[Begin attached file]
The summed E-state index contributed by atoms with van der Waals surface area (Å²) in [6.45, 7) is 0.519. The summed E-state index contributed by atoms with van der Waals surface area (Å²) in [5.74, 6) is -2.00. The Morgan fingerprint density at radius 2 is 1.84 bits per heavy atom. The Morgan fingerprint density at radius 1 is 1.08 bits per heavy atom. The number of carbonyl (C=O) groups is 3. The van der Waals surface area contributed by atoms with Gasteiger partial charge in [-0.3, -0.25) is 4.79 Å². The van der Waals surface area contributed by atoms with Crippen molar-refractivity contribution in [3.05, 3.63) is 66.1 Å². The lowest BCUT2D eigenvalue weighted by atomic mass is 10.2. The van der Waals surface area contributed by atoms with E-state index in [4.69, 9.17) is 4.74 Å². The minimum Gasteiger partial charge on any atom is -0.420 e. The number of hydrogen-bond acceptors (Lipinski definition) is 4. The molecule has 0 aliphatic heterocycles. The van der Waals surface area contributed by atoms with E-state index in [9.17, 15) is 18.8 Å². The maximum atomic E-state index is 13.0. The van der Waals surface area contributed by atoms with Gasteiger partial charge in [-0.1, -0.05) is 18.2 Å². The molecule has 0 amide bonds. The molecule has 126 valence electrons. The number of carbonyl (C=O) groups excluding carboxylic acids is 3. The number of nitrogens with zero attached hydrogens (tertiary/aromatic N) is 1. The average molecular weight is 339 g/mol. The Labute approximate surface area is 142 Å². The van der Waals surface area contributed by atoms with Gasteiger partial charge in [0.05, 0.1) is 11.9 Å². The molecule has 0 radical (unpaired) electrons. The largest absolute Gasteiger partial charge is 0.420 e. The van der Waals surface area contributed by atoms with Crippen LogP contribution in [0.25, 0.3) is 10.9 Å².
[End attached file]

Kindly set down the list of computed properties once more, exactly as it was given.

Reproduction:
The summed E-state index contributed by atoms with van der Waals surface area (Å²) in [6.45, 7) is 0.519. The summed E-state index contributed by atoms with van der Waals surface area (Å²) in [5.74, 6) is -2.00. The Morgan fingerprint density at radius 2 is 1.84 bits per heavy atom. The Morgan fingerprint density at radius 1 is 1.08 bits per heavy atom. The number of carbonyl (C=O) groups is 3. The van der Waals surface area contributed by atoms with Gasteiger partial charge in [-0.3, -0.25) is 4.79 Å². The van der Waals surface area contributed by atoms with Crippen molar-refractivity contribution in [3.05, 3.63) is 66.1 Å². The lowest BCUT2D eigenvalue weighted by atomic mass is 10.2. The van der Waals surface area contributed by atoms with E-state index in [4.69, 9.17) is 4.74 Å². The minimum Gasteiger partial charge on any atom is -0.420 e. The number of hydrogen-bond acceptors (Lipinski definition) is 4. The molecule has 0 aliphatic heterocycles. The van der Waals surface area contributed by atoms with E-state index in [9.17, 15) is 18.8 Å². The maximum atomic E-state index is 13.0. The van der Waals surface area contributed by atoms with Gasteiger partial charge in [-0.1, -0.05) is 18.2 Å². The molecule has 0 amide bonds. The molecule has 126 valence electrons. The number of carbonyl (C=O) groups excluding carboxylic acids is 3. The number of nitrogens with zero attached hydrogens (tertiary/aromatic N) is 1. The average molecular weight is 339 g/mol. The Labute approximate surface area is 142 Å². The van der Waals surface area contributed by atoms with Gasteiger partial charge in [0.05, 0.1) is 11.9 Å². The molecule has 0 radical (unpaired) electrons. The largest absolute Gasteiger partial charge is 0.420 e. The van der Waals surface area contributed by atoms with Crippen LogP contribution in [0.25, 0.3) is 10.9 Å².